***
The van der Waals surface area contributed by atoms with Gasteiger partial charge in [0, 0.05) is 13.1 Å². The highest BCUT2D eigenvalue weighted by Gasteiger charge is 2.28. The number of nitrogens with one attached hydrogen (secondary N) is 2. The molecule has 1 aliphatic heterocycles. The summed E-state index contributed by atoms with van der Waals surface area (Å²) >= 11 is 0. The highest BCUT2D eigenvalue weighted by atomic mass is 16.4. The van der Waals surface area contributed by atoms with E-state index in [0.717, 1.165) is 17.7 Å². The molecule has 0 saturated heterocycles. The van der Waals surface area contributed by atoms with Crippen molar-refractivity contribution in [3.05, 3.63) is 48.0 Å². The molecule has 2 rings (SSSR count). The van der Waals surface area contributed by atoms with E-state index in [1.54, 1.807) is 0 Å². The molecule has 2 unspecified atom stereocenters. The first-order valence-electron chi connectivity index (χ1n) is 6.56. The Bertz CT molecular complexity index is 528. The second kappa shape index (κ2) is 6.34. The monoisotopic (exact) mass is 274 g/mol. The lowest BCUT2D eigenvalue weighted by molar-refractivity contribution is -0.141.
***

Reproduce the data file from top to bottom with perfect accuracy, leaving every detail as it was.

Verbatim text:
The van der Waals surface area contributed by atoms with Gasteiger partial charge in [0, 0.05) is 13.1 Å². The highest BCUT2D eigenvalue weighted by Gasteiger charge is 2.28. The number of nitrogens with one attached hydrogen (secondary N) is 2. The molecule has 1 aliphatic heterocycles. The summed E-state index contributed by atoms with van der Waals surface area (Å²) >= 11 is 0. The highest BCUT2D eigenvalue weighted by atomic mass is 16.4. The van der Waals surface area contributed by atoms with E-state index in [0.717, 1.165) is 17.7 Å². The molecule has 0 saturated heterocycles. The van der Waals surface area contributed by atoms with Crippen molar-refractivity contribution in [3.05, 3.63) is 48.0 Å². The molecule has 2 rings (SSSR count). The van der Waals surface area contributed by atoms with E-state index in [1.54, 1.807) is 0 Å². The molecule has 2 unspecified atom stereocenters. The first-order valence-electron chi connectivity index (χ1n) is 6.56. The Bertz CT molecular complexity index is 528. The second kappa shape index (κ2) is 6.34. The monoisotopic (exact) mass is 274 g/mol. The lowest BCUT2D eigenvalue weighted by molar-refractivity contribution is -0.141.